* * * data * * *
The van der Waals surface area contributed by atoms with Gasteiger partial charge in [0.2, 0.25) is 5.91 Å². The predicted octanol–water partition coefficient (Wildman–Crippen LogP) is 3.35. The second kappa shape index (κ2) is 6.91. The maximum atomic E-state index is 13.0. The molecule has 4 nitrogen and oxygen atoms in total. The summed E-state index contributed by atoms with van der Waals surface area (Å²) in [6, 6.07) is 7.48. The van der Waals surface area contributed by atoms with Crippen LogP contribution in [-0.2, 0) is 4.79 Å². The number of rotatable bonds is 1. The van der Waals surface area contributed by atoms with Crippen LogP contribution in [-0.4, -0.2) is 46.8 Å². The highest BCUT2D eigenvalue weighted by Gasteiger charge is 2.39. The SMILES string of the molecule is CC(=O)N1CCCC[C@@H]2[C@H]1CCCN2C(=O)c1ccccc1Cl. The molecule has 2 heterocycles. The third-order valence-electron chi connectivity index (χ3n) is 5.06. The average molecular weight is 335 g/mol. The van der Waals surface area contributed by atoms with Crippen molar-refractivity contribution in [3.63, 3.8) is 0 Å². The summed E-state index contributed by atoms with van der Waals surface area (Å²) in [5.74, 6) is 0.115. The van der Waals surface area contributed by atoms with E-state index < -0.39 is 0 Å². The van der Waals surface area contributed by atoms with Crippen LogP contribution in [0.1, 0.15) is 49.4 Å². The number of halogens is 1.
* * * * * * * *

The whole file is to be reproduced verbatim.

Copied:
The van der Waals surface area contributed by atoms with Gasteiger partial charge in [0.2, 0.25) is 5.91 Å². The predicted octanol–water partition coefficient (Wildman–Crippen LogP) is 3.35. The second kappa shape index (κ2) is 6.91. The maximum atomic E-state index is 13.0. The molecule has 4 nitrogen and oxygen atoms in total. The summed E-state index contributed by atoms with van der Waals surface area (Å²) in [6, 6.07) is 7.48. The van der Waals surface area contributed by atoms with Crippen LogP contribution in [-0.2, 0) is 4.79 Å². The number of rotatable bonds is 1. The van der Waals surface area contributed by atoms with Crippen LogP contribution in [-0.4, -0.2) is 46.8 Å². The highest BCUT2D eigenvalue weighted by Gasteiger charge is 2.39. The SMILES string of the molecule is CC(=O)N1CCCC[C@@H]2[C@H]1CCCN2C(=O)c1ccccc1Cl. The molecule has 2 heterocycles. The third-order valence-electron chi connectivity index (χ3n) is 5.06. The average molecular weight is 335 g/mol. The van der Waals surface area contributed by atoms with Crippen molar-refractivity contribution in [3.63, 3.8) is 0 Å². The summed E-state index contributed by atoms with van der Waals surface area (Å²) in [5.74, 6) is 0.115. The van der Waals surface area contributed by atoms with E-state index < -0.39 is 0 Å². The van der Waals surface area contributed by atoms with Crippen LogP contribution in [0.1, 0.15) is 49.4 Å². The number of halogens is 1.